Fig. 04
Figure 4. Comparison of 3-fleet production data (left) with data from V1 acquisition schemes acquired over the same area. Schematic acquisition geometry is shown below with the shot points in red. This V1 “high-density” scheme has four times the shot point density and results in a superior image.
Fig. 05
Figure 5. Comparison of 3-fleet production data (left) with data from V1 acquisition acquired over the same area. Schematic acquisition geometry is shown below with the shot points in red. This V1 “high-productivity” scheme with double the shot point density provides a 60% increase in productivity over the 3-fleet acquisition and still provides a noticeable improvement in the image.

Figure 6 provides an example of the reduced acquisition footprint achievable through denser spatial sampling (Bianchi et al, 2009). Further to this, Sambell et al (2009) describes the incredible improvement in image quality that can result from multiplying conventional trace density by a factor of nearly 100 by using a cost-effective highperformance vibroseis “super-crew”.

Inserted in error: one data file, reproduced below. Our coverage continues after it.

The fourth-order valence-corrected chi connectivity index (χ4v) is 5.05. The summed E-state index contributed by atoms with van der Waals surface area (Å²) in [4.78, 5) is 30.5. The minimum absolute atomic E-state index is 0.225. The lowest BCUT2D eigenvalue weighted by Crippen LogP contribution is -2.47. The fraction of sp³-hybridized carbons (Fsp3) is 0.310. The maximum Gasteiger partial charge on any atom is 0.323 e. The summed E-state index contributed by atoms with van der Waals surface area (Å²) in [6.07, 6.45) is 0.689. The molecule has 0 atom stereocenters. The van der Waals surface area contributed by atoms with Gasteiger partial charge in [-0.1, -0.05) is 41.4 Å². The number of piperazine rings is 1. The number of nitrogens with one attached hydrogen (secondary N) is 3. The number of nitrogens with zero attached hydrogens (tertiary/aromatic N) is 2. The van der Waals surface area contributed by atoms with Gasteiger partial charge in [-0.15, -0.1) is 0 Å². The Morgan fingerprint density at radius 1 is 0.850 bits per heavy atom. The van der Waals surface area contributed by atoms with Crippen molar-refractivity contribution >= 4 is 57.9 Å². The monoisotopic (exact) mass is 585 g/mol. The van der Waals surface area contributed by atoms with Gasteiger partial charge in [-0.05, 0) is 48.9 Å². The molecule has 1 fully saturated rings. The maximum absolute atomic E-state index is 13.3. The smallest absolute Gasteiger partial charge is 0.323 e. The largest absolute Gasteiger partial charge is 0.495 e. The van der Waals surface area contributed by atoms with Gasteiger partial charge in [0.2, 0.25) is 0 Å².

Fig. 06
Figure 6. Comparison of slip-sweep production data using 4 x 4 vibrators with a shot spacing of 25 x 300m (left) and V1 single-vibrator data using 12 x 1 vibrator geometry and the same receiver spread. The shot spacing was 25 x 150m, giving the V1 dataset twice the shot density. There is a significant reduction in the acquisition footprint resulting in a cleaner timeslice (800 ms). Data courtesy of Apache.

Moving Forward

High channel-count recording systems readily allow us to increase receiver density. We should now be looking at increasing source density to further improve the spatial sampling of our surveys. With a properly sampled wavefield, both signal and coherent noise, we can realize clear benefits in image quality and noise attenuation. But how can we increase source density economically?

As with all data acquisition methods we need to choose the most appropriate tools for the geophysical goals. Consideration of a number of factors including logistical, environmental, regulatory, financial and ultimately image quality, must be evaluated. The project environment will ultimately dictate which method is used. We should, however, recognize the need to start using techniques that will move us away from an emphasis on “good” shot records and toward better statistical sampling, important for effective data processing. HPVA and V1 technologies are proven tools we can use to realize improvements in image quality while maintaining an economic project budget.